Tara Vance of Accenture is smiling at someone off camera against a beige background.
Tara Vance. Image: Accenture

Accenture’s Tara Vance on giving back to society in a remote world

9 Jun 20201.22k Views

What does corporate social responsibility and volunteering look like in a virtual world? Tara Vance, corporate citizenship lead at Accenture, shares her experience.

Tara Vance is Accenture’s corporate citizenship lead, based in Dublin, with responsibility for areas such as strategy development, environmental improvement and engagement activities, as well as the company’s Skills to Succeed programme.

Click here to check out the top sci-tech employers hiring right now.

A large part of her role involves driving local community investment and building strong connections with key stakeholders, including business leaders, policy makers and Accenture’s community partners.

Here, she talks about pivoting Accenture’s volunteering efforts online in the wake of the Covid-19 pandemic.

‘Whether it is face-to-face or virtual volunteering, the same principles apply’
– TARA VANCE

Has it been challenging to pivot to remote or virtual volunteering in recent months?

Initially, one of the biggest challenges was to understand how we could best support our community partners and their beneficiaries. Many of them saw a big increase in numbers trying to access their important services and they needed to respond quickly.

For many of our community partners, overcoming technology challenges and understanding how best to engage with their service users were top of the agenda. We put a call out to our people for virtual volunteers and were fortunate to be able to leverage their skills to lend support to our partners.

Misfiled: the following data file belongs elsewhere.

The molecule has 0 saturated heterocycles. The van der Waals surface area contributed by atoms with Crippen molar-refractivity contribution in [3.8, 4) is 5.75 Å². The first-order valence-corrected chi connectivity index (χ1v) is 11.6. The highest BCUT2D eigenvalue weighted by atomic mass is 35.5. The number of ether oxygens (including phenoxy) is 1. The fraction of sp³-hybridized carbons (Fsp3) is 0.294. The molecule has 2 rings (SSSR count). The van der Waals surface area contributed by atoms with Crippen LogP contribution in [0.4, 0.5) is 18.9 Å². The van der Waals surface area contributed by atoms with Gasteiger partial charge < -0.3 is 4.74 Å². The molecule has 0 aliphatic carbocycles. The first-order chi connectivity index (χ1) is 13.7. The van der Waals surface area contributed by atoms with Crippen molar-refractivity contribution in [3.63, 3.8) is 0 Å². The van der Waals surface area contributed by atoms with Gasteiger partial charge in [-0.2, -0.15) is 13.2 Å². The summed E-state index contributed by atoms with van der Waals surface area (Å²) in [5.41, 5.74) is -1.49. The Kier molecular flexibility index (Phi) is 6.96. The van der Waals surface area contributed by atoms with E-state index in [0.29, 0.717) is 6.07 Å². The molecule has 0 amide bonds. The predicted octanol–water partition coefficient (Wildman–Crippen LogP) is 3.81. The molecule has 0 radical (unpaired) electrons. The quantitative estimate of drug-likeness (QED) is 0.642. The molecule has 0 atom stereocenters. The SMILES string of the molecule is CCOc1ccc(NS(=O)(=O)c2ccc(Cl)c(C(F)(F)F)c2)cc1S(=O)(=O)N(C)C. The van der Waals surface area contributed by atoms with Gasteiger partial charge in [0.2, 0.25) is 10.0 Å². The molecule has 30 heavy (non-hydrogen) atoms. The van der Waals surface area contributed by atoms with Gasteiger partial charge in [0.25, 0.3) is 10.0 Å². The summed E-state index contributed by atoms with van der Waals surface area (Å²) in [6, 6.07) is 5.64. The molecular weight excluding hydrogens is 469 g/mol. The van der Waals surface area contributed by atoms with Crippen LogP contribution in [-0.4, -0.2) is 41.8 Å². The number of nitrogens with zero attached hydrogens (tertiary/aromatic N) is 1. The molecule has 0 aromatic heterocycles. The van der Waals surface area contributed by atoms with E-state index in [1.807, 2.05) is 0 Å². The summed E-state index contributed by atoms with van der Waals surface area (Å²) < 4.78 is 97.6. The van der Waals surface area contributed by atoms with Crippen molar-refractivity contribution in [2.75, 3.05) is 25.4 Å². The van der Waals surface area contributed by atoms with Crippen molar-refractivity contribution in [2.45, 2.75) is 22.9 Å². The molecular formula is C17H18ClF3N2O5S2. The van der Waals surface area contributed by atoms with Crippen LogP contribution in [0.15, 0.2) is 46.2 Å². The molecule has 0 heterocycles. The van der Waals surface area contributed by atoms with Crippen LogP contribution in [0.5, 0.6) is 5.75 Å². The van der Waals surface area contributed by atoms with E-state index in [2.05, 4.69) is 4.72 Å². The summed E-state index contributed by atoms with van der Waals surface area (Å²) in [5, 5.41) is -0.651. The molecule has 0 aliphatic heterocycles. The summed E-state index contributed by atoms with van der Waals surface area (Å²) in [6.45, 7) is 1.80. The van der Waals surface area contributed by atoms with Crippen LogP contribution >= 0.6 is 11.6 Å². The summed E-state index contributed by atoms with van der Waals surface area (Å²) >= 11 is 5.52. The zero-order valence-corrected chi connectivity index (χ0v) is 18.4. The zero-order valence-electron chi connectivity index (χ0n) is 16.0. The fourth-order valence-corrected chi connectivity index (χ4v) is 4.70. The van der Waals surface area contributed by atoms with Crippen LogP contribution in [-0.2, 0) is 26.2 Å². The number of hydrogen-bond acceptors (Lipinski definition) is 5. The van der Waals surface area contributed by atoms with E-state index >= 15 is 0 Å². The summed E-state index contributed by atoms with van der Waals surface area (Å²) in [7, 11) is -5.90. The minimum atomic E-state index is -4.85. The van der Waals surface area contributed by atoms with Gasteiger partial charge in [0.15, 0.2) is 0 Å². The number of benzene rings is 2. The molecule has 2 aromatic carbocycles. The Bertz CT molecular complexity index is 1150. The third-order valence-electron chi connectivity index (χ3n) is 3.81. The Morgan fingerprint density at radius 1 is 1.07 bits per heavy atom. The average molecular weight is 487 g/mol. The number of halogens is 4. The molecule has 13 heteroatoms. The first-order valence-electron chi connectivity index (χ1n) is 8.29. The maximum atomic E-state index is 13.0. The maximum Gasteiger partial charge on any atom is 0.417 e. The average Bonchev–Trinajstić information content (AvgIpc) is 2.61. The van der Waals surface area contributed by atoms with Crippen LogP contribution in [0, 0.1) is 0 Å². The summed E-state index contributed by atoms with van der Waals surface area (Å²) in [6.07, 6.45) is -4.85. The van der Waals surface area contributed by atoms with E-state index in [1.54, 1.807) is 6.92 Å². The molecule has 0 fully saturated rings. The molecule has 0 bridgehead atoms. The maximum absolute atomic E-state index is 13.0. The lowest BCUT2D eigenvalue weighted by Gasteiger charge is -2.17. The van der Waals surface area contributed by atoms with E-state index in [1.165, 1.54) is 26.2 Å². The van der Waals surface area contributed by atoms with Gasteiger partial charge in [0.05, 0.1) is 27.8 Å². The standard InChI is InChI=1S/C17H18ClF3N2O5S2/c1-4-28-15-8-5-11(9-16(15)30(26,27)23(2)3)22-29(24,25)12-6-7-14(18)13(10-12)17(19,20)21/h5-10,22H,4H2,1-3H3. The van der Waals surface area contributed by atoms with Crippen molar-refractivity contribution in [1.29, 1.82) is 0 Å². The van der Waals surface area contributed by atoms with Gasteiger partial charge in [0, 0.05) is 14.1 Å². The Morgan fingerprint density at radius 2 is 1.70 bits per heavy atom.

What does virtual volunteering typically entail?

It really does depend on the nature of the volunteering opportunity. For instance, once-off micro-volunteering opportunities like undertaking a mapathon for Missing Maps, where virtual volunteers assist international and local NGOs by helping to map the world’s most vulnerable and forgotten places, may only involve an hour of a volunteer’s time.

Other opportunities like supporting a community partner to virtualise a learning programme or helping to design a digital marketing and communications approach may involve a team of people volunteering for a few hours each day over the course of a week or two.

What have been highlights of virtual volunteering so far?

For me and the team, it has been rewarding to have been able to adapt quickly and help our community partners – and in turn, their beneficiaries – in a time like this. One that stands out would be a recent virtual volunteering opportunity we organised with Third Age, a national voluntary organisation that champions older people and whose services have, understandably, been in big demand in recent weeks.